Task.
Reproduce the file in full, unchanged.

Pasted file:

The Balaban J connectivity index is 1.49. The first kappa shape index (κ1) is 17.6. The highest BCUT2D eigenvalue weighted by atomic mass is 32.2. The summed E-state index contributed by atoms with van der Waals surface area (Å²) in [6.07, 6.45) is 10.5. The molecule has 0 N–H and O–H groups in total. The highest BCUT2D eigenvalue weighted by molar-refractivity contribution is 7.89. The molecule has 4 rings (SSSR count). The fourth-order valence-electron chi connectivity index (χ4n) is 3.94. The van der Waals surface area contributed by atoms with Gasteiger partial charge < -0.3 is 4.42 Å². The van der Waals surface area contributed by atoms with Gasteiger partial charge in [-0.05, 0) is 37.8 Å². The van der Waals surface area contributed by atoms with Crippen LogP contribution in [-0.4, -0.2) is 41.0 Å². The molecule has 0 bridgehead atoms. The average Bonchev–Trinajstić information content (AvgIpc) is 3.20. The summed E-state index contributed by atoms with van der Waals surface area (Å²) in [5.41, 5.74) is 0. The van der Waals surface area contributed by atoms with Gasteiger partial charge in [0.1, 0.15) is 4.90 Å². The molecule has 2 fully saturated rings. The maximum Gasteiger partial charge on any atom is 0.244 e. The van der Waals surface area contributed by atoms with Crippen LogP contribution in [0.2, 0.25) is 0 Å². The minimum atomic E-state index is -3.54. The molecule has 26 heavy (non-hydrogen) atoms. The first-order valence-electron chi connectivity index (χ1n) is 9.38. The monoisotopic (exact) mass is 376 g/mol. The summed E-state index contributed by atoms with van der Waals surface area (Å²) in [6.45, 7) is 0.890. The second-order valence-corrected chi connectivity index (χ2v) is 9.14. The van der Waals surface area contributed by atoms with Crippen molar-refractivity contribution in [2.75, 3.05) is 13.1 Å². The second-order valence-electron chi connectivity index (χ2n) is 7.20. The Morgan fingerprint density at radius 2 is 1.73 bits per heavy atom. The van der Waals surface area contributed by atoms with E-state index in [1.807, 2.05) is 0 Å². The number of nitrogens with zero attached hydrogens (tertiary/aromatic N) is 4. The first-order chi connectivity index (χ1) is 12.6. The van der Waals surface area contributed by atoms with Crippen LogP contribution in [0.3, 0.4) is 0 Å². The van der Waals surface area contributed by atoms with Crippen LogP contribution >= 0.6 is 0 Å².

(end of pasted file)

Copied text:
The Balaban J connectivity index is 1.49. The first kappa shape index (κ1) is 17.6. The highest BCUT2D eigenvalue weighted by atomic mass is 32.2. The summed E-state index contributed by atoms with van der Waals surface area (Å²) in [6.07, 6.45) is 10.5. The molecule has 0 N–H and O–H groups in total. The highest BCUT2D eigenvalue weighted by molar-refractivity contribution is 7.89. The molecule has 4 rings (SSSR count). The fourth-order valence-electron chi connectivity index (χ4n) is 3.94. The van der Waals surface area contributed by atoms with Gasteiger partial charge < -0.3 is 4.42 Å². The van der Waals surface area contributed by atoms with Gasteiger partial charge in [-0.05, 0) is 37.8 Å². The van der Waals surface area contributed by atoms with Crippen LogP contribution in [-0.4, -0.2) is 41.0 Å². The molecule has 0 bridgehead atoms. The average Bonchev–Trinajstić information content (AvgIpc) is 3.20. The summed E-state index contributed by atoms with van der Waals surface area (Å²) in [5.41, 5.74) is 0. The van der Waals surface area contributed by atoms with Gasteiger partial charge in [0.1, 0.15) is 4.90 Å². The molecule has 2 fully saturated rings. The maximum Gasteiger partial charge on any atom is 0.244 e. The van der Waals surface area contributed by atoms with Crippen LogP contribution in [0.2, 0.25) is 0 Å². The minimum atomic E-state index is -3.54. The molecule has 26 heavy (non-hydrogen) atoms. The first-order valence-electron chi connectivity index (χ1n) is 9.38. The monoisotopic (exact) mass is 376 g/mol. The summed E-state index contributed by atoms with van der Waals surface area (Å²) in [6.45, 7) is 0.890. The second-order valence-corrected chi connectivity index (χ2v) is 9.14. The van der Waals surface area contributed by atoms with Crippen molar-refractivity contribution in [2.75, 3.05) is 13.1 Å². The second-order valence-electron chi connectivity index (χ2n) is 7.20. The Morgan fingerprint density at radius 2 is 1.73 bits per heavy atom. The van der Waals surface area contributed by atoms with E-state index in [1.807, 2.05) is 0 Å². The number of nitrogens with zero attached hydrogens (tertiary/aromatic N) is 4. The first-order chi connectivity index (χ1) is 12.6. The van der Waals surface area contributed by atoms with Crippen LogP contribution in [0.3, 0.4) is 0 Å². The van der Waals surface area contributed by atoms with Crippen LogP contribution >= 0.6 is 0 Å².